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13th February 2020

Negar Rezvani: "When the gleam light of life was in the possession of my torturer"

By Negar Rezvani

Image of Negar Rezvani: "When the gleam light of life was in the possession of my torturer"

In awareness of World Day of Social Justice, we turn our hearts and eyes to those in our wider community who continue to struggle for their basic daily freedoms, both corporeal and visceral.
We believe that through poetry, we can help to emancipate and elevate voices that have been dampened by oppressive cultural and societal systems.
One such voice belongs to Negar Rezvani, who fled Iran in 2013 at the age of 18, and who was subsequently held in detention on Nauru for six years. In collaboration with poet and filmmaker, Saba Vasefi, we are proud to publish Negar’s poem ‘My dear prison officer’ along with her reflection.
We’re grateful to Negar for allowing us the privilege to share her story. Our eternal thanks go also to Saba, whose translation of the poem to English helped make all this possible.


One day
you remember my eyes
how they hunt the sunrise.

 روزی چشم هایم را به یاد می آوری
که چگونه طلوع خورشید را شکار کرد


Poet reflection 

By Negar Rezvani


‘My dear prison officer’ is the first poem that I wrote during my imprisonment in the Australian detention system. It gives me hope to move out from the isolation of incarceration and be embraced and respected by Red Room Poetry, its writers and readers.  
In 2013, at the age of 18, I fled Iran to seek asylum in Australia. Australia’s strict immigration policy forced me to live in an offshore detention center on Nauru, a small island in the middle of the Pacific Ocean. I was granted refugee status in 2014, but remained detained on Nauru for six years until 2019.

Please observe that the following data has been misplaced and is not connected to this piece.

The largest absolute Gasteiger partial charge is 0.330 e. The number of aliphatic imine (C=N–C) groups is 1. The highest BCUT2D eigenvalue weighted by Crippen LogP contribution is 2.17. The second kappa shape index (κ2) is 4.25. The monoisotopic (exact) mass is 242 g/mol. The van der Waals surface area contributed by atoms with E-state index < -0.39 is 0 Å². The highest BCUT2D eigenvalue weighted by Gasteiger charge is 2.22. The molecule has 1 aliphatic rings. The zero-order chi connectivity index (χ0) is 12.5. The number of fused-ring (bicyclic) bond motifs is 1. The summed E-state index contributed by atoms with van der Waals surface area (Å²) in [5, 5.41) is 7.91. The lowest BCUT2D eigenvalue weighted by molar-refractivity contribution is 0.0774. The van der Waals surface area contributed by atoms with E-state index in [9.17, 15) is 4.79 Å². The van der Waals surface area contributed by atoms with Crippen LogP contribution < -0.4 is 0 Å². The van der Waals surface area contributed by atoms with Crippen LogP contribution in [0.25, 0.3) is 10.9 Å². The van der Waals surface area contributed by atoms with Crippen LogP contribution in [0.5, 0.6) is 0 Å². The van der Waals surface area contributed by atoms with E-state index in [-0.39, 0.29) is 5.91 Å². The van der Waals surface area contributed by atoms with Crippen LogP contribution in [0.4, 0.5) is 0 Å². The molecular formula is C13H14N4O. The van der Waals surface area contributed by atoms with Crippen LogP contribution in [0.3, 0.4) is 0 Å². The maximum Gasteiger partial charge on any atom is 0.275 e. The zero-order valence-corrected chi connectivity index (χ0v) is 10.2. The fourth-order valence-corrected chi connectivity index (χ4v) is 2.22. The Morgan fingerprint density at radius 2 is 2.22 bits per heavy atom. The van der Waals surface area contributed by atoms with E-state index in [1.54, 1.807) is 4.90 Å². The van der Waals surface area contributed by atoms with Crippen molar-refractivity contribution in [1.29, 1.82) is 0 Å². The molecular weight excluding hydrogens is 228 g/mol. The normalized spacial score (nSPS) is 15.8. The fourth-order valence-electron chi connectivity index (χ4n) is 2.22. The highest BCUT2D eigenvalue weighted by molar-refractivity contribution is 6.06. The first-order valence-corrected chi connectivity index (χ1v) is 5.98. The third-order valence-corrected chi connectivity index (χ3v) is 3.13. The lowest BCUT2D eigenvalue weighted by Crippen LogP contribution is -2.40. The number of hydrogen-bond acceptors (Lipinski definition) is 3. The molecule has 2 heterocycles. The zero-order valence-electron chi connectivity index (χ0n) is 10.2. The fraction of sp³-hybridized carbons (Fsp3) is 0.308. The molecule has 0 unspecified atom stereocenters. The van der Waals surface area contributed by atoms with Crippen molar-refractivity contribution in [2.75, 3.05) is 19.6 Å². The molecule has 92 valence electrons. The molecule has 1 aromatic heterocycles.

In 2019 I was transferred to Brisbane for medical treatment. I am still living under house arrest with a community detention visa, forbidden from the right of education, work and traveling interstate.
The series of my prison poems have been inspired by Saba Vasefi. She was my mentor in this process. I knew Saba through the other women she had helped. On a chilly night, I contacted her to assist me to escape from indefinite prison. However, Saba linked my dark nights to the light of writing and reading. Instead of suffering from the bondage of my body, I learnt from her to “strive for emancipating my soul by writing in a way that no one can take my inner power and inner peace away from me”. I learnt from her to “shift the ugliness of my surroundings to the beauty of creation”.
In May 2019, my first interview was published in The Guardian. In June 2019, I chose to use the pseudonym name Nesha* for my contribution to The Guardian’s report on the critical situation of the refugees locked up in the Kangaroo Point Hotel. In November 2019, I contributed poetry to a reading at the International House of literature in Brussels, Belgium.
I wrote ‘My dear prison officer’ in a room where my prison officer was invading my privacy for inspection with a flashlight every midnight. I’m talking about the nights when the gleam light of life was in the possession of my torturer.
I tried to depict my faded youth, my infectious wounds and my fears that lead to chronic insomnia. I’d like to cherish all innocent humans who suffer and are still stuck in the unjust Australian detention system. And by dedicating my first poem to them, I would like to let them know that I will never forget those whose lives were crushed in the detention system.

Read 'My dear prison officer' >